The Seattle Times
April 27, 2016
Five tribes claiming Kennewick Man as a relative will work together to rebury him after the U.S. Army Corps of Engineers said Wednesday it has validated the skeleton is Native American.
Scientists at the University of Chicago this month documented they were able to independently validate last summer’s scientific findings as to the skeleton’s ancestry by at least three lines of evidence, said John Novembre, associate professor of human genetics at the University of Chicago, who led the review.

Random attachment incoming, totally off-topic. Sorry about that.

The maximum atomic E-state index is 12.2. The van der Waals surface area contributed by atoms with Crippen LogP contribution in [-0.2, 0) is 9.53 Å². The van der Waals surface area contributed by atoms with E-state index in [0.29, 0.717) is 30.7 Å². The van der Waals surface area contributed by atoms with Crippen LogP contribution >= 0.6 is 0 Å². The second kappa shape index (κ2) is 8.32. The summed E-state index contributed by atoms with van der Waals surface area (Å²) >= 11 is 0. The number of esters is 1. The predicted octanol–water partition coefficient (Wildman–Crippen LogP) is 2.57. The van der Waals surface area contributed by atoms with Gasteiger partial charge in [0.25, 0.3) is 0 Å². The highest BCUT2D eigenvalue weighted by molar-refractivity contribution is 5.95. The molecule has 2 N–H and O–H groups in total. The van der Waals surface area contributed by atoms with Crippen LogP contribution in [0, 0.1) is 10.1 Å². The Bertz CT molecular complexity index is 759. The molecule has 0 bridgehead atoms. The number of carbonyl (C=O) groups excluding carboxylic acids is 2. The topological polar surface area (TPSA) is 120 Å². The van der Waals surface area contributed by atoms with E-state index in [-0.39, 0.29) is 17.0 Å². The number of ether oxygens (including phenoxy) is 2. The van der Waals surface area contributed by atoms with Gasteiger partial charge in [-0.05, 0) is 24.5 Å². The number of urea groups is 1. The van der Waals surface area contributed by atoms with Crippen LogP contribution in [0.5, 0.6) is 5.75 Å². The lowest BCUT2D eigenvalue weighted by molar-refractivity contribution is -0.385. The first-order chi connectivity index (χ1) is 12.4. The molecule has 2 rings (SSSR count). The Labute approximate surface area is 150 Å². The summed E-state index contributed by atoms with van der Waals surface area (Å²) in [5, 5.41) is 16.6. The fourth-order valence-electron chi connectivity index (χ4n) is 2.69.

The validation was part of a federal process to allow repatriation of the skeleton. The team’s finding clears the way for the next steps, in which potential claimants of the remains must document their cultural connection to the Ancient One, as tribes refer to the skeleton.
Kennewick Man is one of the oldest and most complete skeletons discovered in North America, dating back nearly 9,000 years. Debate has continued since the 1996 discovery as to whether the remains should continue to be studied by scientists, or reburied, as tribes have long wished.